By DAVID BIRD
NEW YORK -- US oil demand dropped to a 16-year low in 2012 and is expected to rise only marginally through 2014, government forecasters said Tuesday.
The Energy Information Administration's update to its monthly Short-Term Energy Outlook shows the world's biggest oil consumer burned less oil than previously thought last year. The EIA said 2012 demand dropped by 1.8% year-on-year to 18.6 million bpd.
The month-earlier forecast showed 2012 demand of 18.65 million bpd. That put demand last year at a 15-year low, but the revision put it to a 16-year low.
With the downward revision for 2012, the EIA now sees 2013 US demand rising 0.3%, to 18.65 million bpd, with 2014 demand up 0.4%, at 18.72 million bpd. The 2014 figure would be down 10%, or nearly 2.1 million bpd below the demand peak hit in 2005, of 20.8 million bpd.
Demand for gasoline -- the most widely used petroleum product in the world's biggest oil consumer -- is expected to flatten out at the 2012 level of 8.72 million bpd through 2014 as the impact of slow growth in the driving-age population, retirement of less-fuel efficient vehicles and improvement in fuel-economy standards take hold.
Demand slipped in 2012 by 0.4%, the third straight decline, hitting an 11-year low.
Jet fuel use is expected to be little changed through 2014, while distillate fuel [diesel/heating oil] and liquefied petroleum gas consumption increase.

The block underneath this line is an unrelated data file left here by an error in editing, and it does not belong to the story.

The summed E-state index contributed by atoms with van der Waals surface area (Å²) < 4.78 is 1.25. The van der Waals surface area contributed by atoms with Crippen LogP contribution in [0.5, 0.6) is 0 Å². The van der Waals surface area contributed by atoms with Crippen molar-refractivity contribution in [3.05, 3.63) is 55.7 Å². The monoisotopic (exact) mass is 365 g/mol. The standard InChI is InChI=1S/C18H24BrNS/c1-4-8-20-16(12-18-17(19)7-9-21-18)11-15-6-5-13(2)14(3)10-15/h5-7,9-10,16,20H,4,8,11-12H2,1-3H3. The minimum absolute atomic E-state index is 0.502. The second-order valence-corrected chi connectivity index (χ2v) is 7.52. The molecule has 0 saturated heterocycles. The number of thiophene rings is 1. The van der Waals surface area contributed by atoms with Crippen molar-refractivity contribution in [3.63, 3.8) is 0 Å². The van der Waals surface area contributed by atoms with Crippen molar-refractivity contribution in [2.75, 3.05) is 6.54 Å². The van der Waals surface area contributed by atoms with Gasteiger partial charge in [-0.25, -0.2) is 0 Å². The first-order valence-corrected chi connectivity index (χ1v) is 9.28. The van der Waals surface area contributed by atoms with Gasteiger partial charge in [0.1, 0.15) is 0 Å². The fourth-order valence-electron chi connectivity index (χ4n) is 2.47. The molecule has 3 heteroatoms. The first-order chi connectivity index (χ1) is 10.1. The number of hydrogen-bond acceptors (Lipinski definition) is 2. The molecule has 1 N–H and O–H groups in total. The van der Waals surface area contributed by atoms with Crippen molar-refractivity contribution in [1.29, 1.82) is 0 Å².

Surging US crude oil output is expected to rise more slowly than had been expected. Output in 2013 is expected to rise by 12.6%, a slower rate than the 13.8% rise projected a month earlier. Projected 2013 output of 7.25 million bpd would be the most since 1991.
In 2014, crude oil output is expected to rise 5.1%, to 7.82 million bpd, the most since 1988. Last month, the EIA projected growth of 8.2% to 7.92 million bpd.
"Central to this projected growth will be continuing development of onshore basins," the EIA said. "Drilling in tight oil plays in the Williston, Western Gulf, and Permian Basins is expected to account for the bulk of forecast production growth over the next two years."
Alaskan crude oil output will decline to 500,000 bpd in 2013 and 470,000 bpd in 2014 from 530,000 bpd last year.
Gulf of Mexico output is expected to average 1.4 million bpd this year, up from 1.3 million bpd in 2012. Output in 2014 is expected to average 1.5 million bpd, as some high-volume deepwater projects are expected to come onstream.
Net oil imports are expected to continue to drop, to an average of 6.1 million bpd by 2014 from 7.5 million bpd in 2012. In 2005, net imports peaked at 12.5 million bpd.
The net-import share of US oil demand is expected to drop to 32% in 2014 from a peak of more than 60% in 2005.
Dow Jones Newswires